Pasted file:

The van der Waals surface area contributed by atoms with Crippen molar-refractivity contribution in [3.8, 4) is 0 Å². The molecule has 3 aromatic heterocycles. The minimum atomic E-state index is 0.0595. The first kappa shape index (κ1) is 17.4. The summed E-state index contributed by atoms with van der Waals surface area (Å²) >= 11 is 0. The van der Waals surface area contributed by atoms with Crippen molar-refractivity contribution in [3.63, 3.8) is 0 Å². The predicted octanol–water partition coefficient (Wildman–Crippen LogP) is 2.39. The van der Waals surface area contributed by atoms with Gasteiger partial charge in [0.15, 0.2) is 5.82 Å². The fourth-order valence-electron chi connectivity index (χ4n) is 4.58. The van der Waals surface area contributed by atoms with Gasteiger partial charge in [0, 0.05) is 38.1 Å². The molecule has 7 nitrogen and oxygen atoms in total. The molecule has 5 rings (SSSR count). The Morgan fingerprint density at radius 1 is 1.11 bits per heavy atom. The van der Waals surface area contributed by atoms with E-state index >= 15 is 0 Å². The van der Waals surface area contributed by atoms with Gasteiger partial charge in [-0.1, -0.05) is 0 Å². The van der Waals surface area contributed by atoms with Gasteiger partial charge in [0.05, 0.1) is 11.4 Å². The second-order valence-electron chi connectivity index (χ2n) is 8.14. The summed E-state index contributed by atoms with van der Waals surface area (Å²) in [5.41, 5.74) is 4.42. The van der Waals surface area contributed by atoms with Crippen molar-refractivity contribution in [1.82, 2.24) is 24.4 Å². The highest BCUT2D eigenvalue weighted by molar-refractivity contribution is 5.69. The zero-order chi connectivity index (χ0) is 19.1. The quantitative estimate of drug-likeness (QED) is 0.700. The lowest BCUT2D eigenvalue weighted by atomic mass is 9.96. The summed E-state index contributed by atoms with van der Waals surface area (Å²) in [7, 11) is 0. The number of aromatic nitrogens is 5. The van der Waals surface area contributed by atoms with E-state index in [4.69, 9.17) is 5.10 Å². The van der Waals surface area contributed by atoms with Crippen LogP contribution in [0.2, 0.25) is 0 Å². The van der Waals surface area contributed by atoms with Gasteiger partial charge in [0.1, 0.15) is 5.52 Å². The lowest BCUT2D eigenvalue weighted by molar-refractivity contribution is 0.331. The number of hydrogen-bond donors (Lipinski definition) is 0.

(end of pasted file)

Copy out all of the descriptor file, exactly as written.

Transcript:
The van der Waals surface area contributed by atoms with Crippen molar-refractivity contribution in [3.8, 4) is 0 Å². The molecule has 3 aromatic heterocycles. The minimum atomic E-state index is 0.0595. The first kappa shape index (κ1) is 17.4. The summed E-state index contributed by atoms with van der Waals surface area (Å²) >= 11 is 0. The van der Waals surface area contributed by atoms with Crippen molar-refractivity contribution in [3.63, 3.8) is 0 Å². The predicted octanol–water partition coefficient (Wildman–Crippen LogP) is 2.39. The van der Waals surface area contributed by atoms with Gasteiger partial charge in [0.15, 0.2) is 5.82 Å². The fourth-order valence-electron chi connectivity index (χ4n) is 4.58. The van der Waals surface area contributed by atoms with Gasteiger partial charge in [0, 0.05) is 38.1 Å². The molecule has 7 nitrogen and oxygen atoms in total. The molecule has 5 rings (SSSR count). The Morgan fingerprint density at radius 1 is 1.11 bits per heavy atom. The van der Waals surface area contributed by atoms with E-state index >= 15 is 0 Å². The van der Waals surface area contributed by atoms with Gasteiger partial charge in [-0.1, -0.05) is 0 Å². The van der Waals surface area contributed by atoms with Gasteiger partial charge in [0.05, 0.1) is 11.4 Å². The second-order valence-electron chi connectivity index (χ2n) is 8.14. The summed E-state index contributed by atoms with van der Waals surface area (Å²) in [5.41, 5.74) is 4.42. The van der Waals surface area contributed by atoms with Crippen molar-refractivity contribution in [1.82, 2.24) is 24.4 Å². The highest BCUT2D eigenvalue weighted by molar-refractivity contribution is 5.69. The zero-order chi connectivity index (χ0) is 19.1. The quantitative estimate of drug-likeness (QED) is 0.700. The lowest BCUT2D eigenvalue weighted by atomic mass is 9.96. The summed E-state index contributed by atoms with van der Waals surface area (Å²) in [7, 11) is 0. The number of aromatic nitrogens is 5. The van der Waals surface area contributed by atoms with E-state index in [4.69, 9.17) is 5.10 Å². The van der Waals surface area contributed by atoms with Crippen LogP contribution in [0.2, 0.25) is 0 Å². The van der Waals surface area contributed by atoms with Gasteiger partial charge in [0.1, 0.15) is 5.52 Å². The lowest BCUT2D eigenvalue weighted by molar-refractivity contribution is 0.331. The number of hydrogen-bond donors (Lipinski definition) is 0.